“If nobody is searching, there will be no arrest and no one to reward,” read an Invisible Children blog post.
I know the name of the old friend who betrayed him for the reward money.
What Weiner, in contrast to Clinton, has not done—as far as we know—is use his office to reward his paramours.
How tragic that one of her last acts as principal will reward someone who epitomizes that cowardice.
Might someone have given him a check between September and March to reward him for his overflowing geniality?
I offered 10 dollars reward for him, and hold the stakes yet.
And shall not Britain now reward his toils, Britain, that pays her patriots with her spoils?
But our astronomer was not without the reward of his work, even in his lifetime.
That he had gotten it as a reward for some deed of darkness he did not doubt.
Was it because he foresaw that the ten thousand dollar reward would be claimed?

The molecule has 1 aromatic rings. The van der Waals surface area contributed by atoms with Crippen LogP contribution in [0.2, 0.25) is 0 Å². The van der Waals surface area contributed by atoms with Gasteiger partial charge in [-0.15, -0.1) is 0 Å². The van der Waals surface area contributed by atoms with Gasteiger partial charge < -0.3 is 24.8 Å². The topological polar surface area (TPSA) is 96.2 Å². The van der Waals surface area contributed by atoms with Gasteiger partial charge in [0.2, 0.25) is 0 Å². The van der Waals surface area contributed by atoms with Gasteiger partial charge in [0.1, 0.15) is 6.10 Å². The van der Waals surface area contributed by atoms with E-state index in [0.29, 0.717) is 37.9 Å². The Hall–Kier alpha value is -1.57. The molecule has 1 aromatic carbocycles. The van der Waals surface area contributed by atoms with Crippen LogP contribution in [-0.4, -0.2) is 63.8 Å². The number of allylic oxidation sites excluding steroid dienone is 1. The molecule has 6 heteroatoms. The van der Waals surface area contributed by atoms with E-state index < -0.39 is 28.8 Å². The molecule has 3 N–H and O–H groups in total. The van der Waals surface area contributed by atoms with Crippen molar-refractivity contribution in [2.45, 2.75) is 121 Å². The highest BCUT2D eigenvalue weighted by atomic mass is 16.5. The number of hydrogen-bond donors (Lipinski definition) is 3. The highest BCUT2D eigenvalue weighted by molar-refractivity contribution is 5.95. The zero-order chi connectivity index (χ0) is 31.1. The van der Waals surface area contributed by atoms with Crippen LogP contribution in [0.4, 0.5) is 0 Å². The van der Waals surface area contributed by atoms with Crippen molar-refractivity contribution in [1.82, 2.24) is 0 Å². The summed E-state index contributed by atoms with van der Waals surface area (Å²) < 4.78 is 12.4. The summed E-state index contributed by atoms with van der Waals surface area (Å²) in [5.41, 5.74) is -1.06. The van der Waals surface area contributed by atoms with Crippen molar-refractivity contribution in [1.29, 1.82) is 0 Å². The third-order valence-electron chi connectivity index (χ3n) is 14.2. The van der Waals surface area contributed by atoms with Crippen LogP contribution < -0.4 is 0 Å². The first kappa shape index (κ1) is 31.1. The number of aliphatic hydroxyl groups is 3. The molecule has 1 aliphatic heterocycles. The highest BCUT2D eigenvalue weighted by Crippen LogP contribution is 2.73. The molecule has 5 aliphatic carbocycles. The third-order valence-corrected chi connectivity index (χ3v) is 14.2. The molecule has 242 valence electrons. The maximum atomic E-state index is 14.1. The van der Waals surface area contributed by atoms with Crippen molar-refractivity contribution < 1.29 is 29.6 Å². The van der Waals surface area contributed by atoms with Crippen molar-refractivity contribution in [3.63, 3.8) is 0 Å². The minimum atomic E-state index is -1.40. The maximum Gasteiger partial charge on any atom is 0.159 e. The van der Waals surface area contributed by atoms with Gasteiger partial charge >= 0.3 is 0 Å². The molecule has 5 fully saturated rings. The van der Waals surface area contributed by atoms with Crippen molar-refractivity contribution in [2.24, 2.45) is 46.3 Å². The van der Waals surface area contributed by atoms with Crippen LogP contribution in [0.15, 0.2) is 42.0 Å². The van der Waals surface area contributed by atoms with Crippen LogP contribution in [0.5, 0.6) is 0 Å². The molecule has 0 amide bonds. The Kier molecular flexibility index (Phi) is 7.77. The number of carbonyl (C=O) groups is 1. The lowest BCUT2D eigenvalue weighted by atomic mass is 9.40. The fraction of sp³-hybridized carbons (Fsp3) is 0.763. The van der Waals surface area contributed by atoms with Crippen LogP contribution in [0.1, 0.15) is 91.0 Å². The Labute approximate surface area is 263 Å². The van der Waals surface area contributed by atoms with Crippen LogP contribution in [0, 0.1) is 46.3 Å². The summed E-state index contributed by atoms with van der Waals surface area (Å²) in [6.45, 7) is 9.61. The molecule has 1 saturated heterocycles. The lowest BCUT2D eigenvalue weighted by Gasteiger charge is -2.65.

mid-14c., "a regarding, heeding, observation," from Anglo-French and Old North French reward, back-formation from rewarder (see reward (v.)). Meaning "repayment for some service" is from late 14c. Sense of "sum of money in exchange for capture" is from 1590s.
c.1300 "to grant, bestow;" early 14c. "to give as compensation," from Old North French rewarder "to regard, reward," variant of Old French regarder "take notice of, regard, watch over," from re-, intensive prefix (see re-), + garder "look, heed, watch" (see guard (v.)). Originally any form of requital. A doublet of regard. Related: Rewarded; rewarding.
reward re·ward (rĭ-wôrd')
The return for the performance of a behavior that is desired; a positive reinforcement.